Companies continue to make the transition into cloud computing. Whether employing an individual cloud service or transferring your entire Infrastructure into a new cloud ecosystem, you’re not alone in seeking the extra benefits of cloud technology.
From increases in scalability, security, and flexibility to savings in cost and environmental effects, there are various reasons to shift to the cloud. Of course, the shift is not as easy as it once was.
Since its birth, the cloud ecosystem has become a complex, ever-expanding multitude of providers, technology, products, and services. As you attempt to piece together the numerous combinations across these verticals, your range of alternatives can soon reach the 1000s. It rapidly becomes evident there is such a thing as too many options.
Like in every business, several companies emerge above others to become market leaders. When we think of cloud computing providers, three names top the list: Google Cloud Platform, Amazon Web Services, and Microsoft Azure.
Today, we will compare two cloud titans, Google Cloud Platform and Amazon Web Services. We’ll be thoroughly diving into each company’s products and services. Seeking to clarify and simplify by comparing these two cloud providers to make an educated selection.
Although we primarily employ the Google Cloud Platform here at Kinsta, we’ll give you an unbiased view. Both platforms provide substantial benefits, but which is appropriate for you will ultimately rely on your company’s own particular requirements.
Why Google Cloud Versus Amazon Web Services
If you intend to use cloud services, you will undoubtedly find three suppliers: Google Cloud, Amazon Web Services, and Microsoft Azure. Today, we will focus on comparing two of them: Google Cloud and AWS.
These cloud titans are famous names in the digital industry. Both businesses have reigned for more than a decade in their respective fields. Renowned as world-leading organizations, they are rigorous in pursuing innovation and quality. Each boasts a depth of IT sector experience that is hard to compete with.
With their different technology backgrounds, it is unsurprising they have established industry-leading cloud computing platforms. In September 2020, Gartner again identified Google and AWS as leaders in its Infrastructure as a Service (IaaS) Magic Quadrant.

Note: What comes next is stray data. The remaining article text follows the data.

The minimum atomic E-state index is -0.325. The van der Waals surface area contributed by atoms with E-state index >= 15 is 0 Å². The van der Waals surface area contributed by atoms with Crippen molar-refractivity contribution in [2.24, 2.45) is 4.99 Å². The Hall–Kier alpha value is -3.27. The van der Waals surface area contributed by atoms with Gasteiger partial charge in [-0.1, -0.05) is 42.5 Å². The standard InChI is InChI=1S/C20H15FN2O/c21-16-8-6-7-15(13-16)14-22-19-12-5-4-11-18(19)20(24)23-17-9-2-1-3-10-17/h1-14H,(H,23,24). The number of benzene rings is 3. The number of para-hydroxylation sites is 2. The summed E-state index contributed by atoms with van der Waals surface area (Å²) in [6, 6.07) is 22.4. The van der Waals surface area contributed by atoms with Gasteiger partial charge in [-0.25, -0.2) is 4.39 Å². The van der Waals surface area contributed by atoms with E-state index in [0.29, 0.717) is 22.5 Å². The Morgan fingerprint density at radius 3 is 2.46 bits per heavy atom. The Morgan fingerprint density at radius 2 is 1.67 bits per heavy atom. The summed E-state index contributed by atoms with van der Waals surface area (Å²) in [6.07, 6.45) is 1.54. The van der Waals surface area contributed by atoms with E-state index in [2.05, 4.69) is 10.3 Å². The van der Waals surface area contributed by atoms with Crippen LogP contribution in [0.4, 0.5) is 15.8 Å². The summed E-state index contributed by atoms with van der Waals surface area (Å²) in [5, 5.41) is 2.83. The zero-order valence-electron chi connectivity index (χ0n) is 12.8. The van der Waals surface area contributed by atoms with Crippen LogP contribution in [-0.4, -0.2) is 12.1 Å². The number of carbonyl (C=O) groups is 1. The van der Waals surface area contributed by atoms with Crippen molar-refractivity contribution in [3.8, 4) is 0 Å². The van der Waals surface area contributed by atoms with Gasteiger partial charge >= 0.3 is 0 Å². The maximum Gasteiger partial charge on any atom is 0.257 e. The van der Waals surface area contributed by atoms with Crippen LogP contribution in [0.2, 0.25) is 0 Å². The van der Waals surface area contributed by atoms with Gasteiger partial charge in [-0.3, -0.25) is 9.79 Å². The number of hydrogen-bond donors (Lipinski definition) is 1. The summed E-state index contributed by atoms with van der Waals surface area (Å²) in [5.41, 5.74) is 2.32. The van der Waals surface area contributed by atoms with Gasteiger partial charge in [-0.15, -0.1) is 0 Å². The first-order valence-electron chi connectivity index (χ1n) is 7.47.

For Amazon, this is the 10th consecutive year AWS has claimed the top-right corner of the Leader’s quadrant in Gartner’s Magic Quadrant for Cloud Infrastructure as a Service (IaaS) (IaaS). Earning the highest spot for Ability to Execute and farthest for Completeness of Vision.
Google Cloud and AWS Continue to Dominate the Industry
Google Cloud and AWS have dominated the cloud computing sector since IaaS solutions began to gain momentum in 2008.
In August 2020, Gartner’s research put Google and Amazon in a group of 5 public cloud infrastructure providers that make up 80% of the IaaS industry. This trend will only continue as both groups double down to solidify their grip on the industry.
Despite the global pandemic halting major economies, Gartner expects worldwide public cloud sales growth in 2020 by 6.3%. Driven by the growth of remote working, we might expect comparative outcomes in the cloud space, especially with the research indicating a 94% rise in the Desktop as a Service (DaaS) sector. Against this environment, you should anticipate Google and Amazon to continue expanding.
While they both started life in the IaaS arena, you can today turn to Google Cloud and AWS for 100s of solutions across IaaS, SaaS, and PaaS. Both firms continue to develop and introduce new cloud service products to their ever-expanding portfolio.
Google Cloud Platform Revenue in 2020
Alphabet’s Q4 and Fiscal Year 2019 reports revealed that the firm continues to achieve significant growth, with total revenue rising 18% yearly. While there is a lack of transparency in revenues produced by Google Cloud, the firm claimed exceptional growth of over 100%, placing the company on an annual run rate of $10 billion as of year-end.
In 2020, the onset of the Coronavirus pandemic saw Google Cloud’s parent company – Alphabet – post its first-ever quarterly sales decrease since going public in 2004. Against this grim backdrop, Google Cloud has defied the trend, seeming only to have increased growth.
In Q1, Google Cloud achieved considerable increases owing to Google Meet when its video-conferencing application became popular for distant employees. Earning release statements for Q1, Q2, and Q3 demonstrate a pattern of continuous YoY revenue increase for the Google Cloud Platform. As we approach the end of 2020, Google Cloud revenue is forecast to climb to an annual run rate of over $13 billion – a predicted 30% jump in 2019.
Amazon Web Services Revenue in 2020
In 2019, Amazon’s Q4 Earnings Release announced AWS sales revenue of approximately $10 billion. Putting the firm on an annual revenue run rate of over $40 billion.
With the onset of the Coronavirus pandemic in 2020, AWS growth has slowed dramatically. Q1, Q2, and Q3 earnings release statements indicate YoY growth falling and settling into a sub-30 % growth rate in each subsequent quarter. This is a significant slowdown from 40-50% growth during the preceding 3 years.
This is hardly a doom and gloom scenario; AWS is already on a $43 billion annual revenue run pace, with the amount set to rise once Q4 is complete. The exemption could be if you’re an Amazon shareholder, especially after Jeff Bezos ordered Amazon shareowners to “take a seat” as their COVID-19 response cuts into operational earnings.